6 What do you think you learned from teaching with TESSA materials?

You should reflect on your lessons to determine what worked well, and what did not work well so as to improve your teaching, and plan better subsequent lessons. In doing this, some of the questions you could consider are:

  • What challenges did I have while planning and preparing for this lesson?
  • How did the pupils respond to the activities (participation, interest, excitement …)?
  • What did my pupils learn and how do I know this?
  • Were there differences in what they learned?
  • Were the outcomes of the lesson achieved?
  • What was I pleased about?
  • What surprised me?
  • What, if anything, was disappointing?
  • What difficulties were there in teaching the topic?
  • Was there enough time to do the activities?
  • Were the resources used appropriate and adequate?

Now you have responded to these questions, how do you feel about the activity and the way in which you use it?

TESSA Snapshot: Preparing reflective reports

Teachers registered for a professional development course titled ‘Languages and Literacies’ were asked to prepare a reflective report on a classroom activity in which they used the beginning of a traditional story to promote speaking, listening, writing and reading. Thandi Nkosi did not really know what she was expected to prepare. She wrote a draft report in which she described how she introduced the story, what she asked pupils to do with it and what they did.

Thandi then contacted her tutor, explaining that she was not sure whether she had prepared her report correctly and asking for some feedback. When her tutor read the report, she realised that Thandi did not really understand what it means to write reflectively when reporting on a classroom activity. Before giving her some feedback, the tutor raised Thandi’s difficulties at a meeting of all staff involved in the Languages and Literacies course. The coordinator suggested that everyone at the meeting write brief notes on what they expected to find in a reflective report and then share their notes with the meeting. While each tutor read out his or her notes, the coordinator prepared a summary on the chalkboard. The group realised that they had not given the teachers sufficient guidelines for writing reflectively. They worked together to turn the summary into a set of instructions and questions that teachers could use in reporting reflectively on many classroom activities. This is what the instructions and questions looked like:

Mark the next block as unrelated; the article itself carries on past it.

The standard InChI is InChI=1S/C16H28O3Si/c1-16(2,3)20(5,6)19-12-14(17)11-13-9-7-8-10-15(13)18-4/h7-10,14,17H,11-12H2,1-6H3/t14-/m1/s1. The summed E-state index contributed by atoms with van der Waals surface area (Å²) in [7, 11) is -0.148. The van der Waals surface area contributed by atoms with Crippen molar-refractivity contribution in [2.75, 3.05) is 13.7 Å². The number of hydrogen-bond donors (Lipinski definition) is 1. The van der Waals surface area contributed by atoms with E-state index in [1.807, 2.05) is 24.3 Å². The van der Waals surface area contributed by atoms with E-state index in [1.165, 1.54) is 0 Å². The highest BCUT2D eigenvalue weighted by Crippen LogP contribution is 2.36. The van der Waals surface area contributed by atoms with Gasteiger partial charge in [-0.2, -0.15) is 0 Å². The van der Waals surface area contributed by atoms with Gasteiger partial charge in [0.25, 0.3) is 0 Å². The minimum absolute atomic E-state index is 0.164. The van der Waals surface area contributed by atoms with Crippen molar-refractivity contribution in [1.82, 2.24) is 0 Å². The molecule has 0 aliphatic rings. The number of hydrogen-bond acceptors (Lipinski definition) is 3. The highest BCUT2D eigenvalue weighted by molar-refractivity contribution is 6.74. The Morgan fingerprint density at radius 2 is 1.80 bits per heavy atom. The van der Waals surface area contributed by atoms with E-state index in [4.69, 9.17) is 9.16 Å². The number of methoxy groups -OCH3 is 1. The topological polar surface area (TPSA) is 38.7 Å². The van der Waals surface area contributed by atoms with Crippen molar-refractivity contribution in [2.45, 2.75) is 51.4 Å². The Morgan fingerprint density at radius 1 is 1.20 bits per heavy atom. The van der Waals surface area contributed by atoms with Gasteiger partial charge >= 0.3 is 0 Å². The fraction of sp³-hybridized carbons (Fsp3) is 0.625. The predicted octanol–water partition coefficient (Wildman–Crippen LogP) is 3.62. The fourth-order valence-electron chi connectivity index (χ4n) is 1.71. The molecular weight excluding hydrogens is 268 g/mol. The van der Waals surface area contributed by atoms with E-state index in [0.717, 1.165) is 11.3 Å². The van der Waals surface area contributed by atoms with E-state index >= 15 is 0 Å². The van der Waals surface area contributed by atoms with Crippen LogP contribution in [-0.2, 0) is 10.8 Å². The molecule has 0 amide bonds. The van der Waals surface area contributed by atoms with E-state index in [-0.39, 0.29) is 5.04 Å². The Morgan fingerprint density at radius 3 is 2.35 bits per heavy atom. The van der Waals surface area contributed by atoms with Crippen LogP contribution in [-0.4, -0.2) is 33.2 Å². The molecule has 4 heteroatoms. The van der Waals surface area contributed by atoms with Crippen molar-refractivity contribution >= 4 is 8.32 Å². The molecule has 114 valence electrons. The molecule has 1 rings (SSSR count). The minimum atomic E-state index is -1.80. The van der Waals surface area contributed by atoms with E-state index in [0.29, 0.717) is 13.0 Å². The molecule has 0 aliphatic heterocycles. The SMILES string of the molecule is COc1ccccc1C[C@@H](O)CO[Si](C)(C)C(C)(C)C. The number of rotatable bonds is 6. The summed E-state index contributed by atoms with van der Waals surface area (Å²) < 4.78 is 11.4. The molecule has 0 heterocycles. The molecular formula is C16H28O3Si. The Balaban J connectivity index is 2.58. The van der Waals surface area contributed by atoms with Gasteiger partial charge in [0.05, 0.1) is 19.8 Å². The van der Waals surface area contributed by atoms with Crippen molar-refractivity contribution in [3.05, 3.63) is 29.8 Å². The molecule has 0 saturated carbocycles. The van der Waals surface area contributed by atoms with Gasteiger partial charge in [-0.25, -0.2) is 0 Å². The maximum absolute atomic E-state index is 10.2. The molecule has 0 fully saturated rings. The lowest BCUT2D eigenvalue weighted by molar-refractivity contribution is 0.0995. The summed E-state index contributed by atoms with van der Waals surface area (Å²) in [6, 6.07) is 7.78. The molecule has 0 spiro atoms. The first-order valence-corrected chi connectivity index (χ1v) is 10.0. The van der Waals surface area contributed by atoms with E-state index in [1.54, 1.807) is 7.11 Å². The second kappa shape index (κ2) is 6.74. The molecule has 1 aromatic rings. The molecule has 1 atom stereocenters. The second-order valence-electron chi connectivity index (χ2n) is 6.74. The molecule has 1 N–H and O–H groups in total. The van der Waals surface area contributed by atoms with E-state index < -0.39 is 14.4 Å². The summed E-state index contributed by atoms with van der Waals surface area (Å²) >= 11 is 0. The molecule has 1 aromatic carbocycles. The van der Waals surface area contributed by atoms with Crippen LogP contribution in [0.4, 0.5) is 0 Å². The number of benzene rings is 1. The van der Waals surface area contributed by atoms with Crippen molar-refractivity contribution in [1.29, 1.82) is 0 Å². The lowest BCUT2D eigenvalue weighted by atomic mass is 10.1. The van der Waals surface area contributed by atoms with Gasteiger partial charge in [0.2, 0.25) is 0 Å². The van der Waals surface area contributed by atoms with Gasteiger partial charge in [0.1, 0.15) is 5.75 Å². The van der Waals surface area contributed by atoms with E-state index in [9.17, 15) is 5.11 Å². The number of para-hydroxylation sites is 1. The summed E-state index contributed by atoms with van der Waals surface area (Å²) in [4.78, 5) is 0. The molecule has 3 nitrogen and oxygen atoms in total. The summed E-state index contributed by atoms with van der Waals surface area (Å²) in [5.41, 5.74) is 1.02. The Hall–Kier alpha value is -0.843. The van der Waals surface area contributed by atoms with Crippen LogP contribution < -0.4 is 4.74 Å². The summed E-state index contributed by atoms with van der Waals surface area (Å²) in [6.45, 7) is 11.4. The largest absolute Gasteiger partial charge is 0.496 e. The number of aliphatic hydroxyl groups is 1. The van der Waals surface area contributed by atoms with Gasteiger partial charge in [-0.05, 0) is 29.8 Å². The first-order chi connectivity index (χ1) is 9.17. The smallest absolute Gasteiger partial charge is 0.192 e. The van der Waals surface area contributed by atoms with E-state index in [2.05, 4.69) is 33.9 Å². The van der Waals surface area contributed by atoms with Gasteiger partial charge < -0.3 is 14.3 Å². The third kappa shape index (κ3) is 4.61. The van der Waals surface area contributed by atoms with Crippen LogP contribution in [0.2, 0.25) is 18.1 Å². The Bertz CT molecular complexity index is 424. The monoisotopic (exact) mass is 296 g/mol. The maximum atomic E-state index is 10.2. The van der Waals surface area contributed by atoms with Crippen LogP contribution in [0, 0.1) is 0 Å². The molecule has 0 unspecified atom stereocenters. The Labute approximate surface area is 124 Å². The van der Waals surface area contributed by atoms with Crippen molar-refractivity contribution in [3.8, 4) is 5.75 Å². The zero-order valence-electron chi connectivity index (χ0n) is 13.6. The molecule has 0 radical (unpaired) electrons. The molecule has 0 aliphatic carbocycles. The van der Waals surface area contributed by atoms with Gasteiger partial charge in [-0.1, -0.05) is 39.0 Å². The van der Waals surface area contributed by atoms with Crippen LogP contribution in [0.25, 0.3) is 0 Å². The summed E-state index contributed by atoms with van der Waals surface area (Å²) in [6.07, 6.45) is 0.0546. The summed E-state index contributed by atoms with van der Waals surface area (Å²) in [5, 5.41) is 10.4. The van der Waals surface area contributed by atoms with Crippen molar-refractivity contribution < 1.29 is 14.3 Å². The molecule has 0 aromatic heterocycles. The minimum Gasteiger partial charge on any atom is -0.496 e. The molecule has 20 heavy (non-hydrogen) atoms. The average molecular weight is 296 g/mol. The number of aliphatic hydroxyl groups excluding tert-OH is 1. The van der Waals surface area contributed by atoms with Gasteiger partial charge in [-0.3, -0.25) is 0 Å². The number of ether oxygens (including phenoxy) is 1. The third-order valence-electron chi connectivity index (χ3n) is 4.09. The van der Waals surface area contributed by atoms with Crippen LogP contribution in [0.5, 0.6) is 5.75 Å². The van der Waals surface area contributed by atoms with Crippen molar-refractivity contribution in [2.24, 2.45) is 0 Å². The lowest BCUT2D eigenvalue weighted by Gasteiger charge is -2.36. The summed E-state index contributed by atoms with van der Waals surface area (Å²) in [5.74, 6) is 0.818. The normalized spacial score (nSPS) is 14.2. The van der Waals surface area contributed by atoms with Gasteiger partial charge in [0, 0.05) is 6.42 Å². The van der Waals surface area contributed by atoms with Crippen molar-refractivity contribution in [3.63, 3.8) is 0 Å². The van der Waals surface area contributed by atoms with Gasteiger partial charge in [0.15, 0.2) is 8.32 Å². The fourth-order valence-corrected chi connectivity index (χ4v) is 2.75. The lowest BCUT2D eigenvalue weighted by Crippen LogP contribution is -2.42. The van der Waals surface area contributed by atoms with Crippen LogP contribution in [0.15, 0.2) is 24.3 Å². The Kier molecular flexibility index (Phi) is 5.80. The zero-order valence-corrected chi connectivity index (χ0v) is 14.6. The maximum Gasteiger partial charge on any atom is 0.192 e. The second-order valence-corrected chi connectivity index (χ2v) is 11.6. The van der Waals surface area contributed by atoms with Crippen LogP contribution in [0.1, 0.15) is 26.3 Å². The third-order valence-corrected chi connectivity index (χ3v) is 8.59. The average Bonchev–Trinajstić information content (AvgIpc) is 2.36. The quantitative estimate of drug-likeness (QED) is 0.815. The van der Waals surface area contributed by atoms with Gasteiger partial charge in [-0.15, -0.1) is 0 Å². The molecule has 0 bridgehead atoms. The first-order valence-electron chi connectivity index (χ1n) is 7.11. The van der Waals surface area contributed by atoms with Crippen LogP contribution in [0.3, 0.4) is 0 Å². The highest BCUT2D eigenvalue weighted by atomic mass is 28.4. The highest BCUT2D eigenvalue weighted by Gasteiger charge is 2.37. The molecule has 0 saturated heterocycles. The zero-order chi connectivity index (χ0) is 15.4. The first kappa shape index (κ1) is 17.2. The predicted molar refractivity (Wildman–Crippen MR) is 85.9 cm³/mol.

Instructions and questions for teachers to use when preparing a reflective report on a classroom activity

  1. Write a brief description of what you [the teacher] did and what the pupils did during the activity.
  2. What were you pleased about?
  3. What, if anything, disappointed you?
  4. What surprised you?
  5. What did the pupils learn? Were there differences in what they learned?
  6. What did you learn from the experience of using this activity with your pupils?
  7. Now that you have responded to these questions, how do you feel about the activity and the way in which you used it?

5 How does using TESSA materials contribute to pupil learning?

7 Why and how can you share TESSA?